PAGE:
Tissue hypoxia is also associated with a number of pathological states and influences the activation of cellular signals, which in turn can contribute to the development and/or progression of disease12. For example, tumours that outgrow the existing local blood supply frequently develop regions of profound hypoxia, which activates a number of effector processes that promote tumour growth13. Chronic inflammation, such as that associated with rheumatoid arthritis, inflammatory bowel disease or in the context of inflammatory kidney disease can also induce tissue hypoxia by causing damage to blood vessels. This hypoxia also occurs at least in part as a consequence of increased oxygen consumption by immune cells, such as activated neutrophils, following their recruitment to the site of inflammation5. Pathophysiological hypoxia is a key feature of virtually all ischaemic diseases, including myocardial infarction, stroke and ischaemic kidney injury, and is the primary cause of necrotic cell death in these diseases14,15. Chronic pulmonary diseases such as chronic obstructive pulmonary disease are a major cause of death driven by the generation of a hypoxic state due to dysfunctional gas exchange in the lung. Many patients with obstructive sleep apnoea syndrome experience an intermittent form of hypoxia during sleep16,17. Hypoxia may also increase susceptibility to kidney injury8 and contribute to the progression of chronic kidney disease (CKD)18,19, although controversy exists as to the causality of this association20. Finally, pulmonary viral infections such as COVID-19, which is caused by the SARS-Co-V2 virus, lead to local as well as systemic pathological hypoxia21,22. Many of these conditions have a notable immune and/or inflammatory component. Indeed, hypoxia is a common microenvironmental manifestation at sites of inflammation.

Thus, as well as being a common physiological occurrence, tissue hypoxia is frequently encountered in a range of pathophysiological states associated with immunity and inflammation. Importantly, however, although the nature of physiological hypoxia is relatively stable and moderate, pathological hypoxia is often more varied in its severity and extent within the affected tissue or area, and can therefore have adverse consequences for cells, tissues and organisms5.

Responses to hypoxia

Cells require an adequate level of oxygen to maintain bioenergetic homeostasis. However, and as outlined above, cellular hypoxia is a frequent microenvironmental feature in a range of physiological and pathological conditions. Therefore, it is logical that adaptive responses to perceived hypoxia evolved coincident with the evolution of oxidative metabolism in multicellular organisms to avoid bioenergetic crisis and prevent extensive tissue damage.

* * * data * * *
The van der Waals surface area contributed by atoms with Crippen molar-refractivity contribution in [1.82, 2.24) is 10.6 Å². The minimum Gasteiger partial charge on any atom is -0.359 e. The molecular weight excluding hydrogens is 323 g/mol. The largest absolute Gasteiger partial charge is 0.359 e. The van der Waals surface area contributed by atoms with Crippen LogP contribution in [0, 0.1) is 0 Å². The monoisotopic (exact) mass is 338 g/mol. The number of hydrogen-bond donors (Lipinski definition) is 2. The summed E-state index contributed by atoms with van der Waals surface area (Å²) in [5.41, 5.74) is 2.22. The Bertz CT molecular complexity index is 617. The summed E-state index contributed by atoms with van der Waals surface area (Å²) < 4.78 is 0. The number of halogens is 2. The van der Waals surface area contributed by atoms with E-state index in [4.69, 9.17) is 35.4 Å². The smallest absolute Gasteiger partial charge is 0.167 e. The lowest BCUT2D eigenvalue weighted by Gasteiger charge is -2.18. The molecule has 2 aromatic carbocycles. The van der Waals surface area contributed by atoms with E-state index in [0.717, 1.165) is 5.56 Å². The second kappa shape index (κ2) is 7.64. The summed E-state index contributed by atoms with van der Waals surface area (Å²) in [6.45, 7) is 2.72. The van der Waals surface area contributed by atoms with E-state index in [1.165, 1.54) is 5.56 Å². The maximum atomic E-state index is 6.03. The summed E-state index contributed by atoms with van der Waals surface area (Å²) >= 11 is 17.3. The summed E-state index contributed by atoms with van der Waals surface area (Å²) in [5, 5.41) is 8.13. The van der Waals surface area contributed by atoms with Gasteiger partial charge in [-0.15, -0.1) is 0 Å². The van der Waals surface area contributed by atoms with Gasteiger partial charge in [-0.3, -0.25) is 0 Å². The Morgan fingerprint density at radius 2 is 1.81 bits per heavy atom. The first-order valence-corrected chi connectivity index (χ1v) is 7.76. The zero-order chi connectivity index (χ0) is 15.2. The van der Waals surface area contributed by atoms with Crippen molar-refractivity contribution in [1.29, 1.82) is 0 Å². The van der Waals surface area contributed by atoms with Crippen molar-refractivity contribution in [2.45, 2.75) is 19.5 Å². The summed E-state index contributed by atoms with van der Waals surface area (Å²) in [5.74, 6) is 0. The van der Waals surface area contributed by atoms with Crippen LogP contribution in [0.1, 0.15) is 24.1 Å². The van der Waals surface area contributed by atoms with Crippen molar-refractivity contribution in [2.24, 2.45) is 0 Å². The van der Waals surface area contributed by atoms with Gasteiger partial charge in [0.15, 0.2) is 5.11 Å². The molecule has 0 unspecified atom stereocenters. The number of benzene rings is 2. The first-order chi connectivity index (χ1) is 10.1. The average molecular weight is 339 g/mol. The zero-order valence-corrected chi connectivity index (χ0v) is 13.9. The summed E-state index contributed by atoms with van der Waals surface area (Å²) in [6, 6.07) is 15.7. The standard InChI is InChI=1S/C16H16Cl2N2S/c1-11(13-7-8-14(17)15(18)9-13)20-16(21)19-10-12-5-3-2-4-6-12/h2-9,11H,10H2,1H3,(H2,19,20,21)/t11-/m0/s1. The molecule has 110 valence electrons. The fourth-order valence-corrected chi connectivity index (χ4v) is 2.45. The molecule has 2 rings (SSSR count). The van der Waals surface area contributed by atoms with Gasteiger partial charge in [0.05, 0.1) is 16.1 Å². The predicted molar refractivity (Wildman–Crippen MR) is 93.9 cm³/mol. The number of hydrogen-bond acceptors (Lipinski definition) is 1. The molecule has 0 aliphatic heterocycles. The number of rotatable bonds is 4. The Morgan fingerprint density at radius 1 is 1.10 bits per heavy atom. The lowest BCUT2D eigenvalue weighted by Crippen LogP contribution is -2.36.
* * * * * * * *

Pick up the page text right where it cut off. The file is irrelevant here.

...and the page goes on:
Rapid responses by chemosensors

Chemosensors are neuron-like tissues that can detect systemic hypoxia and elicit a rapid, non-transcriptional adaptive response at the organism level, for example, by stimulating the respiratory centres in the medulla oblongata of the central nervous system to increase the rate and depth of breathing. For example, acute decreases in arterial pO2 induce rapid changes in ion channel activity in the carotid body that are non-transcriptional but are dependent on mitochondria-derived signals such as reactive oxygen species (ROS) and ATP levels (although the exact nature of the oxygen-sensing mechanism remains controversial). This rapid response to systemic hypoxia, though important for physiological adaptation, has been reviewed elsewhere23,24 and is not further discussed here.

Transcriptional responses to hypoxia

In addition to the systemic, adaptive response to hypoxia elicited by chemosensors, hypoxia induces a ubiquitous and highly evolutionarily conserved pathway that activates an adaptive transcriptional response at the cellular level. This pathway was first identified in studies that investigated how specific cells of the kidney sense hypoxia25,26,27,28, revealing that in response to hypoxia, these cells could increase their production of erythropoietin (EPO) through activation of HIF signalling29,30,31,32,33. This process amplified erythrocyte production to increase the oxygen-carrying capacity of the blood and to counteract a systemic decrease in pO2.

Subsequent studies demonstrated that all cells are armed with HIF and the associated capacity to drive a transcriptional adaptive response that is functionally executed by the expression of proteins that promote a series of responses34,35,36,37,38,39,40. These responses include metabolic adaptation, angiogenic switches and vasoactive responses that promote cell and organism survival under hypoxic conditions and stimulate increases in tissue oxygen levels, to overcome the causative hypoxic insult. Although HIF is the most frequently studied hypoxia-sensitive transcription factor and the focus of this Review, multiple other transcriptional pathways display hypoxia sensitivity41,42 and may contribute to the orchestration of the overall transcriptional response to hypoxia42.

The HIF pathway

Canonical HIF regulation